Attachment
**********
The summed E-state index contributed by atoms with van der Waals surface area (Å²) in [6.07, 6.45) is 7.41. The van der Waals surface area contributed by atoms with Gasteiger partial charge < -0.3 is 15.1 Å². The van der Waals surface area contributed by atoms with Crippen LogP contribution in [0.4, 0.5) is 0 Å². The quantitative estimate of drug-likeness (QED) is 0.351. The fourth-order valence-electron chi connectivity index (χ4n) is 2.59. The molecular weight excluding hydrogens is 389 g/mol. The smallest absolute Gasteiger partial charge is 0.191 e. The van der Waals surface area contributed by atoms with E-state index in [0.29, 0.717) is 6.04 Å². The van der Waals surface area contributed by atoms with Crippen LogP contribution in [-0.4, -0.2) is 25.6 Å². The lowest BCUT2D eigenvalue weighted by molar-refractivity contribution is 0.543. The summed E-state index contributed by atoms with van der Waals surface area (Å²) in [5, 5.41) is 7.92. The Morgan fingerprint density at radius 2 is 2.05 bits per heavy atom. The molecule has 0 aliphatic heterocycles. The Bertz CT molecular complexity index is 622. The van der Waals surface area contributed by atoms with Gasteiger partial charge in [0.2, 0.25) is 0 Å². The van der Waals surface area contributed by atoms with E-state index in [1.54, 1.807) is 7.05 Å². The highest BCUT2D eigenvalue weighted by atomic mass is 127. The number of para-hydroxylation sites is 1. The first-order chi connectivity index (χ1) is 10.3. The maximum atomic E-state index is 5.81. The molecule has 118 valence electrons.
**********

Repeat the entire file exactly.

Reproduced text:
The summed E-state index contributed by atoms with van der Waals surface area (Å²) in [6.07, 6.45) is 7.41. The van der Waals surface area contributed by atoms with Gasteiger partial charge < -0.3 is 15.1 Å². The van der Waals surface area contributed by atoms with Crippen LogP contribution in [0.4, 0.5) is 0 Å². The quantitative estimate of drug-likeness (QED) is 0.351. The fourth-order valence-electron chi connectivity index (χ4n) is 2.59. The molecular weight excluding hydrogens is 389 g/mol. The smallest absolute Gasteiger partial charge is 0.191 e. The van der Waals surface area contributed by atoms with E-state index in [0.29, 0.717) is 6.04 Å². The van der Waals surface area contributed by atoms with Crippen LogP contribution in [-0.4, -0.2) is 25.6 Å². The lowest BCUT2D eigenvalue weighted by molar-refractivity contribution is 0.543. The summed E-state index contributed by atoms with van der Waals surface area (Å²) in [5, 5.41) is 7.92. The Morgan fingerprint density at radius 2 is 2.05 bits per heavy atom. The molecule has 0 aliphatic heterocycles. The Bertz CT molecular complexity index is 622. The van der Waals surface area contributed by atoms with Gasteiger partial charge in [0.2, 0.25) is 0 Å². The van der Waals surface area contributed by atoms with E-state index in [1.54, 1.807) is 7.05 Å². The highest BCUT2D eigenvalue weighted by atomic mass is 127. The number of para-hydroxylation sites is 1. The first-order chi connectivity index (χ1) is 10.3. The maximum atomic E-state index is 5.81. The molecule has 118 valence electrons.